Cookies Policy
X

This site uses cookies. By continuing to browse the site you are agreeing to our use of cookies.

I accept this policy

Find out more here

Who is Indigenous? Construction of 'Indigenousness' in Russian Legislation

No metrics data to plot.
The attempt to load metrics for this article has failed.
The attempt to plot a graph for these metrics has failed.
The full text of this article is not currently available.

Brill’s MyBook program is exclusively available on BrillOnline Books and Journals. Students and scholars affiliated with an institution that has purchased a Brill E-Book on the BrillOnline platform automatically have access to the MyBook option for the title(s) acquired by the Library. Brill MyBook is a print-on-demand paperback copy which is sold at a favorably uniform low price.

Access this article

+ Tax (if applicable)
Add to Favorites
You must be logged in to use this functionality

image of International Community Law Review

The aim of this article is to identify the unique Russian conceptualisation of indigenousness and its origin in relation to state formation. First, I focus on the variety of the internationally used legal vocabulary in the Russian context. To be familiar with the understanding of 'indigenousness' in Russia also means to be familiar with its history: every modern legal, political or social interpretation of the notion of 'indigenous' in Russia refers to it. I explore the question 'What does it mean to define a people as "indigenous" inhabitants of the land' from historical, economic, social, and cultural perspectives, which preconditioned and have fostered the contradictory nature of the 'indigenousness' discourse in contemporary Russia. In doing so, I focus on the state approach in the Russian empire and the Soviet Union, determining an indigenous population as a special legal category. I then analyse how different kinds of indigenousness were produced and why some communities became 'indigenous', while others did not. Tracing the on-going construction of indigenousness and associated discourses in Russia, I introduce the legal definition of indigenous people, analysing two main criteria which differ in Russia from international understanding: the criterion of ethnicity and the criterion of population numbers. In order to understand why of the 26 recognised indigenous peoples in the USSR became 45 in the Russian Federation, I analyse the contested meaning of indigenousness taking into account geographical, demographic, cultural aspects and political circumstances. I argue that in the current situation there are strong reasons in Russian legislation that render the adoption of international legislation impossible, as we see on the example of the ILO convention 169 or the draft UN Declaration on indigenous rights.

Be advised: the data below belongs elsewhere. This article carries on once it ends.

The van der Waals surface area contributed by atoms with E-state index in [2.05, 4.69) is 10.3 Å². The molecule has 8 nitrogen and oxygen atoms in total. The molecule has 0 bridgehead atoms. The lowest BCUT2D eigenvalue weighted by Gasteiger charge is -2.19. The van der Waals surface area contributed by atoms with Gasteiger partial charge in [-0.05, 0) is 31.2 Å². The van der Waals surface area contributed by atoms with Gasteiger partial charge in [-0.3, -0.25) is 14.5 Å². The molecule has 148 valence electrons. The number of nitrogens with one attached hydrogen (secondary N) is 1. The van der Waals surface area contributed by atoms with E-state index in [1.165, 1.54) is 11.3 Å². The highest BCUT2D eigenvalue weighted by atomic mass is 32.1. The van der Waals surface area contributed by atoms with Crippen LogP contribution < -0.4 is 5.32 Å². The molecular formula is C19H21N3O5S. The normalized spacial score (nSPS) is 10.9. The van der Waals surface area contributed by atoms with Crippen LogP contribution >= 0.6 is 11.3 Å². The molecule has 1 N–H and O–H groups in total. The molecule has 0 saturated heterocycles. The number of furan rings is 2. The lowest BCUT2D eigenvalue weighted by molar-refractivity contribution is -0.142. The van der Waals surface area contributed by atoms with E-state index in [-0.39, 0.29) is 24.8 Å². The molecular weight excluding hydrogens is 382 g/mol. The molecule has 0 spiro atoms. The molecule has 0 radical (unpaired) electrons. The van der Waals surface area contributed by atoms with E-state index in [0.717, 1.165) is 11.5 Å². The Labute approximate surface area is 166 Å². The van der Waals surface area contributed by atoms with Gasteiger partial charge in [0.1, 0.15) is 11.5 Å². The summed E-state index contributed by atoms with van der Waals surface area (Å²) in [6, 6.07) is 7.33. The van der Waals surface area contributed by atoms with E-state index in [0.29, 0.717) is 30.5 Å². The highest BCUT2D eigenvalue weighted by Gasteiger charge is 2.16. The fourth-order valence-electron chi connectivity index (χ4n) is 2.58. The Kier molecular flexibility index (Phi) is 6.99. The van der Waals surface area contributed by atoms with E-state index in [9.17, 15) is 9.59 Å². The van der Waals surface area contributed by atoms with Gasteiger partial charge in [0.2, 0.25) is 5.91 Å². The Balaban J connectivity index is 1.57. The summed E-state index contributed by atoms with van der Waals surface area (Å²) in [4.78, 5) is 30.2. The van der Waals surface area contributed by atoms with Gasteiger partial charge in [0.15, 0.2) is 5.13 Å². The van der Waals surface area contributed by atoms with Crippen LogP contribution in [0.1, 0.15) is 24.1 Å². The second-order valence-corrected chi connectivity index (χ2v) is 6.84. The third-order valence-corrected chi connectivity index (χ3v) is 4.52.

Affiliations: 1: University of Lapland, Rovaniemi, Finland

10.1163/187197309X401415
/content/journals/10.1163/187197309x401415
dcterms_title,pub_keyword,dcterms_description,pub_author
6
3
Loading
Loading

Full text loading...

/content/journals/10.1163/187197309x401415
Loading

Data & Media loading...

http://brill.metastore.ingenta.com/content/journals/10.1163/187197309x401415
Loading

Article metrics loading...

/content/journals/10.1163/187197309x401415
2009-03-01
2016-12-10

Sign-in

Can't access your account?
  • Tools

  • Add to Favorites
  • Printable version
  • Email this page
  • Subscribe to ToC alert
  • Get permissions
  • Recommend to your library

    You must fill out fields marked with: *

    Librarian details
    Your details
    Why are you recommending this title?
    Select reason:
     
    International Community Law Review — Recommend this title to your library
  • Export citations
  • Key

  • Full access
  • Open Access
  • Partial/No accessInformation